But we do not have to be captive to our thoughts; we have the power to change our thinking and therefore change our relationship with ourselves and the world around us.
Dr. Leaf says again in her book, Switch On Your Brain: “As we think, we change the physical nature of our brain. As we consciously direct our thinking, we can wire out toxic thinking patterns and replace them with healthy thoughts.”
Here is the bottom line: You need a new script, if you want to be happy and stay happy. You need a new mental script that guides and directs how you navigate self, others and this world. It would be best if you rewired your brain with a new script. Your old script of “I can’t” or “they won’t” or “if they” or “what if” has to be cast out, and a new one written. You have to consciously direct your thinking to wire out toxic thinking patterns and wire in healthy thoughts.
Thankfully Scripture and science agree—you can rewire your brain. God has given you His power to have power over your mind. You do not have to be bound by toxic thoughts and debilitating beliefs, and there are three steps you need to take to rewire your brain for peak happiness.
The words of Solomon, often referred to as the wisest man to ever live, confirm those of Dr. Leaf on the power of our thinking. He wrote thousands of years ago in Proverbs 23:7, “As someone thinks within himself, so he is.”
Think about those words; no pun intended. Our thoughts shape who we are and how we behave. There is a saying that words form worlds. I do not disagree with that sentiment, but it seems even more truthful to say our thoughts shape our world. Even the words we speak that may “shape worlds” began as a … thought. As you think you are, you will be.
If you think you can’t, you won’t.
If you think this is the end, it will be.
If you think things will never get any better, they won’t.
The good news is that we are not victims of biology or circumstances. If you’ve chosen to believe otherwise, this verse sounds like nonsense. But again, science is proving what Scripture already declared. The brain is plastic, hence the term neuroplasticity. It can be changed moment by moment by how we actively direct our thinking.
Add to this that research says that every single morning you wake up, new baby nerve cells have been made while you were sleeping. They are now at your disposal to be used for either tearing down toxic thoughts and rebuilding healthy thoughts or reinforcing the toxic thoughts you have already been thinking.
Dr. Leaf writes one more time: “When you think, you build thoughts, and these become physical substances in your brain.” Again, please take a moment to think about her words. Your thoughts become matter in your brain, which then influences how you move. “As one thinks, so one is,” Solomon wrote thousands of years ago, and it seems science has proven him correct.
Our thoughts shape our world, and we have the power to shape our thoughts. Good thinking equals healthy thoughts, which equals good choices, reinforcing good thinking. Toxic thinking equals toxic thoughts, which equals poor choices, reinforcing toxic thinking. So how do we teach ourselves to think good thoughts instead of toxic ones?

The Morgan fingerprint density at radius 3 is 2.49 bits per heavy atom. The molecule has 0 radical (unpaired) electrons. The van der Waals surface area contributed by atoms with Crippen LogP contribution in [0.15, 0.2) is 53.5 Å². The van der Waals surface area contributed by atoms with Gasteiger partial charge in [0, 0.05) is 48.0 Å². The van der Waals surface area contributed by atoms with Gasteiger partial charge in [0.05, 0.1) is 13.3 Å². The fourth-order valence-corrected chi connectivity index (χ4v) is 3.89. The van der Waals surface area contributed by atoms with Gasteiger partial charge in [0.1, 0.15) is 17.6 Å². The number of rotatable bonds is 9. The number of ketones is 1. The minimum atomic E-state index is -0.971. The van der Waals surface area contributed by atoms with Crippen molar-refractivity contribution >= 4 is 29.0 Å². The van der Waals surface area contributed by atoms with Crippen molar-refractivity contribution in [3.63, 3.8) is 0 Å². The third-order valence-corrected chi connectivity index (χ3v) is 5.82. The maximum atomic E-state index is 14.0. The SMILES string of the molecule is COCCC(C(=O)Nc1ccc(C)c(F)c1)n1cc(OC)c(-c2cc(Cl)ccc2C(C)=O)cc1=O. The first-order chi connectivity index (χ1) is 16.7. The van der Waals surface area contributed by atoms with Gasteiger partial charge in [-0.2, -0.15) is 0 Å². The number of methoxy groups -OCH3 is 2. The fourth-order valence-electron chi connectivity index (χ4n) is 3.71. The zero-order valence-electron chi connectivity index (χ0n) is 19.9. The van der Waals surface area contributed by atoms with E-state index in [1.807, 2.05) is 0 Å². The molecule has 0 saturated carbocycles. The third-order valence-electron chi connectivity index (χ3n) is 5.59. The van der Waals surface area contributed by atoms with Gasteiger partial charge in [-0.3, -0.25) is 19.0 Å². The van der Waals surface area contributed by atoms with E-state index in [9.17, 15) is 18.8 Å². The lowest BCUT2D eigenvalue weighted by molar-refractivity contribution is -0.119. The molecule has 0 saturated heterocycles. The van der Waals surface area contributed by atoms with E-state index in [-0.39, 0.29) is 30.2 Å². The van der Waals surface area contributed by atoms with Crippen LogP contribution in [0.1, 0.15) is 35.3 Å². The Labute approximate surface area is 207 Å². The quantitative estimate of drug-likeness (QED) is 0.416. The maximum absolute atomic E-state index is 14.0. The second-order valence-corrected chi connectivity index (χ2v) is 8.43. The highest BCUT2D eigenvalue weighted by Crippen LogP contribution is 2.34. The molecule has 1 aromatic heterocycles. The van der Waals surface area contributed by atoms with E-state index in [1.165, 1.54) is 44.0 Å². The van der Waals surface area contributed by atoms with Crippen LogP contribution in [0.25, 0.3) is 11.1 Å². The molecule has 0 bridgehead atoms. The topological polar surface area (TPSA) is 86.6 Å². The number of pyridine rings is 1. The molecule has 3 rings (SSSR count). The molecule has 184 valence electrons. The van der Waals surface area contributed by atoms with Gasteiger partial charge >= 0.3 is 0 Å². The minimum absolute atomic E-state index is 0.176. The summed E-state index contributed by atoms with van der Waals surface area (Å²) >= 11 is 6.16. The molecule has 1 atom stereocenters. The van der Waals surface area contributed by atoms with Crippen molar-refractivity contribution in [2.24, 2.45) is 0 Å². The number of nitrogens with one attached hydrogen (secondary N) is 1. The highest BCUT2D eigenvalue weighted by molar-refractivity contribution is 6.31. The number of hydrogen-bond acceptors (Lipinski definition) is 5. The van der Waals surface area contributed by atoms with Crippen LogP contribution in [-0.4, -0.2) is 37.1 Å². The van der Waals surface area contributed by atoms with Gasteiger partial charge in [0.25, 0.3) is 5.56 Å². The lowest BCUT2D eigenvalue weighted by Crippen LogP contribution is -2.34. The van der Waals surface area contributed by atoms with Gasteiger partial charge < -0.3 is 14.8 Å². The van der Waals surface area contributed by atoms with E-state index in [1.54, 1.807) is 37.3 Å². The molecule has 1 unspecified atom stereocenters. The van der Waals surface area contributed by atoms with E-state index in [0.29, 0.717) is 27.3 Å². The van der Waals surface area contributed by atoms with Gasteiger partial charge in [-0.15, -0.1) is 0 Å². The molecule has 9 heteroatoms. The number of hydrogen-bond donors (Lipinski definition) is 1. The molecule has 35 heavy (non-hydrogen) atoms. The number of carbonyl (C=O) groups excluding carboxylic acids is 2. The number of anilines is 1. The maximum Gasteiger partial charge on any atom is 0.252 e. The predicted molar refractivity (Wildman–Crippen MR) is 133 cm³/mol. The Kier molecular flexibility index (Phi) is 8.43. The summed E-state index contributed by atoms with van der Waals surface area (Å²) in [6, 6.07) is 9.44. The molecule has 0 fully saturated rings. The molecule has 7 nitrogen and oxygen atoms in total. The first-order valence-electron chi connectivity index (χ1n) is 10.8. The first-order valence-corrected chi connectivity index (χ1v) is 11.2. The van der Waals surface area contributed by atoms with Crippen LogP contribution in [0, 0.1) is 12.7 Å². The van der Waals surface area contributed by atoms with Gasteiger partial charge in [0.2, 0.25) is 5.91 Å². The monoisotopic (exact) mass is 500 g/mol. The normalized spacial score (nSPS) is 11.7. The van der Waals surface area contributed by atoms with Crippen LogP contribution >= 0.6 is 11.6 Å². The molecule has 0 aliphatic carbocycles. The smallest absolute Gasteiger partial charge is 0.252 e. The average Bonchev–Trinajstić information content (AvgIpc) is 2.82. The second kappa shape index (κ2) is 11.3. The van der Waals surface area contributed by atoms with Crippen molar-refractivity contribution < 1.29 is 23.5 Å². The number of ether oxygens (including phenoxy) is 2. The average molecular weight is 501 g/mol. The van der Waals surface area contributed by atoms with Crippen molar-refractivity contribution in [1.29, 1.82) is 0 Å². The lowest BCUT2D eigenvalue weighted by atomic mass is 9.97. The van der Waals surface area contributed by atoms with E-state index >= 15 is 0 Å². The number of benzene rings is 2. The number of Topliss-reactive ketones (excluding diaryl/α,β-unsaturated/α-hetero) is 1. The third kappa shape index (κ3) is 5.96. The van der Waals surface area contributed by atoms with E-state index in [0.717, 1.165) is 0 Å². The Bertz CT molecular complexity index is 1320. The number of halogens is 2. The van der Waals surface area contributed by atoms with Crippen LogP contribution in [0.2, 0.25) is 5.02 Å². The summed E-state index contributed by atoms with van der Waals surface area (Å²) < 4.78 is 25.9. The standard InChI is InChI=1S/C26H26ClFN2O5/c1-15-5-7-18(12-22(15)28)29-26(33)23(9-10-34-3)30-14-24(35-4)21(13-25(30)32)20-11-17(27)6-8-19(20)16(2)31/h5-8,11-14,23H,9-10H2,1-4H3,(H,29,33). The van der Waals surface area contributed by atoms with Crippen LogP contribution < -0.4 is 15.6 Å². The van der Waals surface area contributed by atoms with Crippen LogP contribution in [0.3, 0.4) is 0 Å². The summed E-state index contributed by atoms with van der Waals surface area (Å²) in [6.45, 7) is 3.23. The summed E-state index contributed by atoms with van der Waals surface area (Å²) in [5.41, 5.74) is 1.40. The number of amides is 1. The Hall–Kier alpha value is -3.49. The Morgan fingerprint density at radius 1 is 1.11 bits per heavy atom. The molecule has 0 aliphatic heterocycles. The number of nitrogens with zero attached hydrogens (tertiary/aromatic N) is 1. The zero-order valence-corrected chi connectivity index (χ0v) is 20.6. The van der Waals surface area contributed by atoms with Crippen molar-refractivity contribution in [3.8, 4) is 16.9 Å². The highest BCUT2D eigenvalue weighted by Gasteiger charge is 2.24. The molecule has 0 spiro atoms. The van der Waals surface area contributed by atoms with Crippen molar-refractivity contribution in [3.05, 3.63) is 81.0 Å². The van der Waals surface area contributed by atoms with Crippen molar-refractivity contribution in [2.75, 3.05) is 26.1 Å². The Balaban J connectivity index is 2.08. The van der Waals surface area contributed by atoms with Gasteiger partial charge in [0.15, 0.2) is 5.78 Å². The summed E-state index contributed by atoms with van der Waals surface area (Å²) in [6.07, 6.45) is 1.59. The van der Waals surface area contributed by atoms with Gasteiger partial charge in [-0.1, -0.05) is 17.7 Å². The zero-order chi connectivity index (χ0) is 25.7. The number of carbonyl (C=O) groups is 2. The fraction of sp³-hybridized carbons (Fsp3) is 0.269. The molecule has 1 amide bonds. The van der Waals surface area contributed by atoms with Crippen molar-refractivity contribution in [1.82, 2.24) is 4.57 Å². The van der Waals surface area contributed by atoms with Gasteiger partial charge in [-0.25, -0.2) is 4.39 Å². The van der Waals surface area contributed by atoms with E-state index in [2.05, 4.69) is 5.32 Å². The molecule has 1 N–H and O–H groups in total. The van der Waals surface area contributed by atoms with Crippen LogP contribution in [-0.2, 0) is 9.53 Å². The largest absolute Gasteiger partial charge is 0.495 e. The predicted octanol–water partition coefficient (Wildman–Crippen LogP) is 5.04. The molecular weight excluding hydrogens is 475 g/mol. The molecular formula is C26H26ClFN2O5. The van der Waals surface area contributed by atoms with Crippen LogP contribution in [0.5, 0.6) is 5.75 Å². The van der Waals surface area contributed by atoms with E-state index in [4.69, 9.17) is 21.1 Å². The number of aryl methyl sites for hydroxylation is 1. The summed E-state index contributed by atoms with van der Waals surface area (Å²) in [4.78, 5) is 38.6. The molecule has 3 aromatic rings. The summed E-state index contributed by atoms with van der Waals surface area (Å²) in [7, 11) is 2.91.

We can choose the thoughts we think. You are not subject to the thoughts running through your mind.
That may sound a little self-help-ish for my theological purists, but I assure you that it is not. The apostle Paul wrote to the church in Corinth centuries ago, “…and we take every thought captive to obey Christ” (2 Corinthians 10:5).
Capture your thoughts. Change your life. The ability to quiet your mind, focus your attention and capture your thoughts is an incredible and powerful ability that God has placed within you.
A few years ago, I prepared to speak at a large and well-known conference. Before I was set to go up, I started sweating profusely… uncontrollably. In over a decade of preaching, nothing like that had ever happened to me.
I was sweaty, and I was frozen. I could not control my breathing, and the thoughts running through my mind were, You are going to bomb. They won’t receive you. You are no expert. You are about to tick off another group of your white siblings. On and on!
Then like a flash, I heard a small voice, the Spirit, echo the words of Paul. “Take captive every thought.”
The more I observed what I was thinking and questioned it, the quieter the negative thoughts became. I gathered myself and remembered Who called me to this and why. I stopped sweating, my breathing slowed and I stood to do what I had gone to do.
Dr. Leaf writes one more time: “When you objectively observe your own thinking with the view to capturing rogue thoughts, you in effect direct your attention to stop the negative impact and rewire healthy new circuits into your brain.”
Friends, you will never understand how freely negative thoughts run in your mind until you try to corral them. But my thoughts don’t hold ultimate power over my life. Neither do yours.